Lucas, K. A. et al. Guanylyl cyclases and signaling by cyclic GMP. Pharmacol. Rev. 52, 375-414

Division of Clinical Pharmacology, Department of Medicine, Thomas Jefferson University, Philadelphia, Pennsylvania 19107, USA.
Pharmacological Reviews (Impact Factor: 17.1). 10/2000; 52(3):375-414.
Source: PubMed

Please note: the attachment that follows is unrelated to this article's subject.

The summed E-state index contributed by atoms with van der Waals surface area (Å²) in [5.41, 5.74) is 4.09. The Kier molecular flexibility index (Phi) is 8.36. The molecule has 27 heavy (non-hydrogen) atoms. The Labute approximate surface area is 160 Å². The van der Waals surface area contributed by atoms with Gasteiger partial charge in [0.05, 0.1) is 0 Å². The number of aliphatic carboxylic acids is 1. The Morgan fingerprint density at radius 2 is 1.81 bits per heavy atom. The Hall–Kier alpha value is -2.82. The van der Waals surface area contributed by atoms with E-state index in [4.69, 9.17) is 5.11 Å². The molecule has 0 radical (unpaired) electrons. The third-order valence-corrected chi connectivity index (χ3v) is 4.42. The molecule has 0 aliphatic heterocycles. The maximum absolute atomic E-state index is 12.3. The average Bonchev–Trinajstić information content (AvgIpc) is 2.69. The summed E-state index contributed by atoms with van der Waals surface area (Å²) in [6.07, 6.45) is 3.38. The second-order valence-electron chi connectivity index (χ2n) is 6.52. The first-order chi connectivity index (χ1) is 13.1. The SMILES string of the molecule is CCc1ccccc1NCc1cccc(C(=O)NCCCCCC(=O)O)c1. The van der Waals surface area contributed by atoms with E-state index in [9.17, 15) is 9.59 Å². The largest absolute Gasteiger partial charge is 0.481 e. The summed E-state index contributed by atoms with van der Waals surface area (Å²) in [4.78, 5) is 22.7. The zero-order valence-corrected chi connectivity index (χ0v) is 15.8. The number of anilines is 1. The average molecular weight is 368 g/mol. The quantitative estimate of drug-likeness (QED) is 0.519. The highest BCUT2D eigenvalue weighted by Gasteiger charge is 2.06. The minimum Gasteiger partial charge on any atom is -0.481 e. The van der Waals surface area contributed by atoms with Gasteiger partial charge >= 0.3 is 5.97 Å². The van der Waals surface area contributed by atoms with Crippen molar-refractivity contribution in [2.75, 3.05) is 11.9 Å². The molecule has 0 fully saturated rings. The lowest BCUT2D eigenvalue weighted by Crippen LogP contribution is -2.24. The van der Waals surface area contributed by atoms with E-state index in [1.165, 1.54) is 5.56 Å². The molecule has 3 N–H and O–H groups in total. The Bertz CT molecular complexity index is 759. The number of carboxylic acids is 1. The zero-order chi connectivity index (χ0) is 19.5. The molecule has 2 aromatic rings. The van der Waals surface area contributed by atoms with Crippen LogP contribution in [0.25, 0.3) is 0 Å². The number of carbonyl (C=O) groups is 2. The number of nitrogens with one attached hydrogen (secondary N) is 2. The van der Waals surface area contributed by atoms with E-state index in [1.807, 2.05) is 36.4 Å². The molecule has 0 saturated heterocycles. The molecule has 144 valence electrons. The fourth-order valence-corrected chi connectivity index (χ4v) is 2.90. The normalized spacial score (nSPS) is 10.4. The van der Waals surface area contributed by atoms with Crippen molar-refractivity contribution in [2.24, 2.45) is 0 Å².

Guanylyl cyclases are a family of enzymes that catalyze the conversion of GTP to cGMP. The family comprises both membrane-bound and soluble isoforms that are expressed in nearly all cell types. They are regulated by diverse extracellular agonists that include peptide hormones, bacterial toxins, and free radicals, as well as intracellular molecules, such as calcium and adenine nucleotides. Stimulation of guanylyl cyclases and the resultant accumulation of cGMP regulates complex signaling cascades through immediate downstream effectors, including cGMP-dependent protein kinases, cGMP-regulated phosphodiesterases, and cyclic nucleotide-gated ion channels. Guanylyl cyclases and cGMP-mediated signaling cascades play a central role in the regulation of diverse (patho)physiological processes, including vascular smooth muscle motility, intestinal fluid and electrolyte homeostasis, and retinal phototransduction. Topics addressed in this review include the structure and chromosomal localization of the genes for guanylyl cyclases, structure and function of the members of the guanylyl cyclase family, molecular mechanisms regulating enzymatic activity, and molecular sequences coupling ligand binding to catalytic activity. A brief overview is presented of the downstream events controlled by guanylyl cyclases, including the effectors that are regulated by cGMP and the role that guanylyl cyclases play in cell physiology and pathophysiology.